Transformers The number 8, one of the first numbers of Budiansky’s career, gives the Dinobots their origin. Following the Ark crash, his computer detected the Decepticon shock wave landing in the Savage Land. The Ark wielded the last of its abilities to revive five Autobots and modeled its alternate form on the Savage Land’s dominant life, the dinosaurs.
After the battle, the Dinobots were trapped in a tar pit and lay dormant for millions of years. Following a surprise attack from Shockwave today, Transformers # 8 has Autobot medic Ratchet traveling to Antarctica to find the Savage Land and revive the long lost Dinobots.
Placing Shockwave in Savage Land may initially seem like a curious choice, given that non-fictional dinosaurs existed at the time, so it’s not like you need Savage Land for the origin of the Dinobots. However, in addition to linking the Transformers lore with the Marvel lore, the opening story explains any issues related to Dinobots depicting dinosaurs from different historical eras. They all coexist, whether from the Jurassic or the Cretaceous, in the Savage Land.
According to Counterpillar’s Secrets and Lies Narrative, the Dinobot revival story involves “many apocrypha,” and one version even features “real living dinosaurs,” an obtuse reference to Savage Land’s role in the origin of the Dinobots. As IDW does not have the legal right to present the Savage Land in new material, even in Furman’s annotations, only referring to it as “The Original Location”, Furman goes ahead with an alternate origin for the Dinobots.
Transformers ’84: Secrets and Lies features the Autobot AUNTIE computer rebuilding the Dinobots, here portrayed as the “Dynobots,” a more recent idea that appears in some versions of the canon. The Dynobots are not Autobots randomly selected to become dinosaurs, but an established team of tough warriors. (Those who happen to have a name that sounds like “dino-bots”). His reconstruction scene is based on a sequence in Transformers # 8. However, the images on the Ark display now show fossilized dinosaur remains rather than the living dinosaurs from Savage Land.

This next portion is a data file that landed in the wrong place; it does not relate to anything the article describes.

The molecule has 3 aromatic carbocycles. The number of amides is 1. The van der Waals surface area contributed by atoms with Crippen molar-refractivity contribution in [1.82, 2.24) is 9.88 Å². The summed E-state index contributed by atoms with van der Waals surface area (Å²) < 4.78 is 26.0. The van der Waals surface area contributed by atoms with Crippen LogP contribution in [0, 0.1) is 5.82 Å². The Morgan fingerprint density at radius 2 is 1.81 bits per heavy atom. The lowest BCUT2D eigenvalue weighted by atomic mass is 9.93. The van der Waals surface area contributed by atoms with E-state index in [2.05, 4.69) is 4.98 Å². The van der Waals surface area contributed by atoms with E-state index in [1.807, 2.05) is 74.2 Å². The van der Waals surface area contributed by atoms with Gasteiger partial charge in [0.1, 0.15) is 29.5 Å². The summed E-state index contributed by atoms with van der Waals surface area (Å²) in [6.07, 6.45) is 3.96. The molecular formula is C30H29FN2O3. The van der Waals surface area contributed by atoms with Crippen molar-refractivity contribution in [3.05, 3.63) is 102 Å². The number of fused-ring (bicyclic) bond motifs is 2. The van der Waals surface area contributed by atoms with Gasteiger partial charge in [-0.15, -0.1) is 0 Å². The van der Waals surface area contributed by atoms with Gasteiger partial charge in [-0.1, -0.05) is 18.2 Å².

This is tricky territory, as the goal of the miniseries is to provide die-hard fans with a story that fits the past perfectly, and flagrantly contradicting a beloved run from early canon history is likely to irritate the target demographic. Furman has some coverage, however. Dinobots’ battle with Shockwave was featured largely via a memory probe in Dinobot Slag in Transformers # 8. Readers only see the events that Slag witnessed, before falling into a tar pit and passing out. Additionally, Countryside’s account of these events is second-hand as well, by its own admission, indicating that it might have some of these incorrect facts as well.
Beyond that, Furman also uses Secrets and Lies as an opportunity to cover some plot holes from the first Transformers comic books. When Grimlock crushes the rogue AUNTIE, readers are given a justification as to why the computer on board the Ark made no further efforts to wake its crew, during the massive 4 million BC breach. C. and 1984 d. C. This is also a simple explanation for why AUNTIE was able to correctly identify organic dinosaurs centuries ago in the past, and then mistake automobiles for Earth’s dominant species (an essential element of the origin of the Transformers). Whether or not readers accept this supplemental material as true canon is their personal choice, but it is a clever means of solving the unique legal issues surrounding the Transformers past.